Saturday, 11 September 2010

The legend of Stein

Stein c.1978, on the training ground
It's 25 years yesterday since the death of legendary manager Jock Stein. Though hardly a fan of the Old Firm, my earliest footballing memory (the first match that had me glued to the telly, the season before I saw Jimmy Sirrell's Brentford, my grandfather's team, take on his soon-to-be charges Notts County in my debut live game, at Griffin Park) was Celtic's 1967 European Cup triumph on 25 May.

The 'Lions of Lisbon' triumphed 2-1 over favourites Internazionale Milan in front of some 70,000 people at the Portuguese National Stadium in Lisbon, to become the first British club to take the ultimate European honour. It certainly helped to forge my love of Scottish football. Two years later, having dallied with Manchester United, tempted by the wizardry of my boyhood hero Denis Law, I cast my lot in with Dumbarton... and the rest is history - albeit of the obscure kind!

In terms of managerial giants, Stein is definitely up there with Brian Clough. Though an equally larger-than-life figure, he was far more considered and restrained. Writer and academic Bob Crampsey, also sadly no longer with us (and perhaps the leading historian and advocate of the Scottish game in recent times), once said of Jock that he was "the most powerful intelligence I ever met". In a strange way the difference between the two is encapsulated by the fact that they both managed an unruly Leeds United for 44 days. But whereas Clough's  was a reign that ended in ignominy, Stein left to take the reins of Scotland. Poignantly, his passing came at a moment of genuine triumph: under his tutelage, the Scots team had secured a 1-1 draw with Wales at Ninian Park to clinch a World Cup play-off place against Australia, with the prize at stake a place at the 1986 finals in Mexico.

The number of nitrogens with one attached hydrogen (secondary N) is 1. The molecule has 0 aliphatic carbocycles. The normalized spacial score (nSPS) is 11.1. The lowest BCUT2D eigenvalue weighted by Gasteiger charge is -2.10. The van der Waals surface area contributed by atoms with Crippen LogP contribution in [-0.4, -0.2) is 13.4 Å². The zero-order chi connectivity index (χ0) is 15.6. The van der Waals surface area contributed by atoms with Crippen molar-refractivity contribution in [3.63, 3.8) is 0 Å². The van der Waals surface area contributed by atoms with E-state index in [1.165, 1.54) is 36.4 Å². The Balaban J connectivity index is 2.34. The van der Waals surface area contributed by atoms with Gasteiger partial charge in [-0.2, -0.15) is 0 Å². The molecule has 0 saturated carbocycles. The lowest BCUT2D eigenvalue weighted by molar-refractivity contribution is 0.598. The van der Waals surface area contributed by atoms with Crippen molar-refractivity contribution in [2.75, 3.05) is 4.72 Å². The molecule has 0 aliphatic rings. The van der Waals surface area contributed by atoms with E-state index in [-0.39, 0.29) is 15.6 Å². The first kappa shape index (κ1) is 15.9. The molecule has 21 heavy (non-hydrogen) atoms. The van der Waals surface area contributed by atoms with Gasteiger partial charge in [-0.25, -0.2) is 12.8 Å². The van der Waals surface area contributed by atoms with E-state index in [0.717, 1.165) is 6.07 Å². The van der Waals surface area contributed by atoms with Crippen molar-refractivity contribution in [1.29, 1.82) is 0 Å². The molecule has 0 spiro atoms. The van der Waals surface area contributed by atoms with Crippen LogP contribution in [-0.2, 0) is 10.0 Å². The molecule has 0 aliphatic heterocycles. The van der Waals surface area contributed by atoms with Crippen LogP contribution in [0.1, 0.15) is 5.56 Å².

"We went from one extreme of emotions to the other that night," former Dumbarton and Everton hero Graeme Sharp, who played that night, told The Scotsman. "On the pitch, when the final whistle went, we were delighted to have got to the World Cup play-offs, we were elated. We were unaware of what had happened with Jock until we got back to the dressing room. At first we thought it might not have been too bad but there were whispers that it was and then we were told he had passed away. There was such a sense of shock among the players and backroom staff. I was staying with Andy Gray that night and when we drove home we were still in a state of shock."

Appropriately,  Scotland held one minute of applause to mark the 25th anniversary of Stein's death, just before Tuesday's Euro 2012 qualifier against Liechtenstein at Hampden Park.  The display hardly fitted his memory, but at least a 2-1 victory was grasped, albeit in the 97th minute.

Undoubtedly the greatest encounter between Jock's Celtic and Dumbarton was in 1970, when the Sons took the Hoops to the edge in the replayed semi-final of the Scottish League Cup, 0-0 after extra time on 7 October, and 3-4 on 12 October. Stein was, of course, very willing to pay tribute to the endeavours of the minnows from Boghead. He represents a style, approach and set of football values that we very much need in the modern game.

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